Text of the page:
SOUTHFIELD — Astute auto dealers will find opportunities in technology and digital culture to strengthen their balance sheets and increase net worth in 2012, according to predictions by Plante Moran, PLLC, one of the nation’s largest accounting and business advisory firms, in its just released 2012 Auto Dealer Outlook.
Following several brutal years of plunging or stagnant sales, surviving dealers will be rewarded for their persistence and perseverance through tough times, says Dianne Wells, a partner and Industry Group Leader of the firm’s automotive dealer practice.
“With fewer showrooms for customers to choose from, pent up demand and lower financing rates, there is huge potential for higher profits,” Wells said. “Traditionally, baseline profit for a dealership was 2 percent on gross sales. In this slimmed down environment, a variety of indicators drive us to conclude that a new baseline will be set moving forward and high-performing dealers could see net profits in the 6 percent range in the next several years.”
Strong merger and acquisition activity is expected in 2012 as dealerships log increased profitability, and capital in the equity markets becomes more readily available, according to the Plante Moran report. New dealer locations could also open with manufacturers like Kia, Subaru, Tesla and Fisker expanding or entering the U.S. market.
Despite a positive outlook, increased sales do not necessarily mean increased profitability and challenges with manufacturers remain, Wells said.
“Manufacturers are concerned with strengthening their brand image to meet the demands of an increasingly discerning customer base,” Wells said. “There continues to be pressure on dealers to make factory-mandated facility improvements. Even relatively new showrooms are being targeted to meet more stringent guidelines, and factories are less willing to overlook dealers that are slow to take action.”
While the environment is ripe for auto dealer success, increased profitability won’t come without new investments in technology. When organizations work with old, unreliable systems that employees no longer trust, workarounds can undermine efficiency and threaten the quality of the information result.
Dealers who understand the value of technology in helping to enhance customer satisfaction and service will have an edge that can lead to increased sales and profits, according to Plante Moran’s 2012 Outlook.
In addition to technology investments, Plante Moran recommends auto dealers consider the following investments to help them thrive in 2012:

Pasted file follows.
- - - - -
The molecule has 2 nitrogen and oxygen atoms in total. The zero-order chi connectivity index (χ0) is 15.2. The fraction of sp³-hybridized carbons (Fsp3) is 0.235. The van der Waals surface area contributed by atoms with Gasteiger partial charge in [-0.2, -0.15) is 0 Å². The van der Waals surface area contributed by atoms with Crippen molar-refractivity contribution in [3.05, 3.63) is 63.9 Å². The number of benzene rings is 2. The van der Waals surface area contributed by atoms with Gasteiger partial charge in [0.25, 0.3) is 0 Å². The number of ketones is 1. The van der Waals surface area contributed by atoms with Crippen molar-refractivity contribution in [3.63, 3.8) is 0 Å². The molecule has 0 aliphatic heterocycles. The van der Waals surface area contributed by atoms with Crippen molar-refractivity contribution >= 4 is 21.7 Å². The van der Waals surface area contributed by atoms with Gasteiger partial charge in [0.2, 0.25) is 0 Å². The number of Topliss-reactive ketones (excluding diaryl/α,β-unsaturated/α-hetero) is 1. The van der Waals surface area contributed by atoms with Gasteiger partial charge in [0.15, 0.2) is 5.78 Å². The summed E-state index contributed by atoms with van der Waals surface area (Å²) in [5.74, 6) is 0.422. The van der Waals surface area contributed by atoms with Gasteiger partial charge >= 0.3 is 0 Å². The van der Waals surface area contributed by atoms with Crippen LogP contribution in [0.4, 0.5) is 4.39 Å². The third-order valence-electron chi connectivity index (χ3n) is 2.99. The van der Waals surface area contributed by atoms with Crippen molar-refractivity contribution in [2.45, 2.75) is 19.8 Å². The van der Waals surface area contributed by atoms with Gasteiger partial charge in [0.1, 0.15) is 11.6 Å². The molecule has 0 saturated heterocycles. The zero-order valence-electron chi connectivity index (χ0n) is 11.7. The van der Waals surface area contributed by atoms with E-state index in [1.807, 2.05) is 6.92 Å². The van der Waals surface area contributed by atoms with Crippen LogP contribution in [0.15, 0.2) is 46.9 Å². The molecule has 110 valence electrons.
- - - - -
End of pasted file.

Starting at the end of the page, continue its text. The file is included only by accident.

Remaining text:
Online sales: Without a viable Web site and online presence, dealers risk losing valuable traffic and sales, especially as showroom size is expected to decrease as online sales increase. Dealers should consider adding an e-commerce sales director to their team to be responsible for setting goals and managing the dealer’s online presence for sales and service. Web sites must be designed to allow current and potential customers to browse through inventory, look for deals and schedule service.
Social media: Social media can help build relationships with current and future customers. The use of smart phones and mobile applications are transforming how people buy. Mobile devices place powerful information at a customer’s finger tips when they want it, where they want it. Dealers need to determine how to use this powerful technology to build loyalty and increase showroom floor traffic. Words like SEO (search engine optimization), tweets, and viral need to become as commonplace to dealers as the traditional industry words OEM, tier and incentives.
Security systems: Loss of client data could lead to loss of clients. As technologies evolve and new ones emerge, more threats to data will be uncovered, and there will be increased attention and focus on security and privacy. Dealers must know where and how customers’ personal and financial data is being collected and stored. Sound policies and controls need to be in place to eliminate unwanted exposure and protect customer relationships.
Amid all the economic and market turmoil affecting auto dealers, in some respects, little has changed since the start of the automotive industry 150 years ago, Wells said.
“Dealers that focus on customers’ needs and expectations and provide them the car they want at a reasonable price will find ways to grow and prosper,” she said.
To read the complete Plante Moran 2012 Auto Dealer Outlook, visit this link.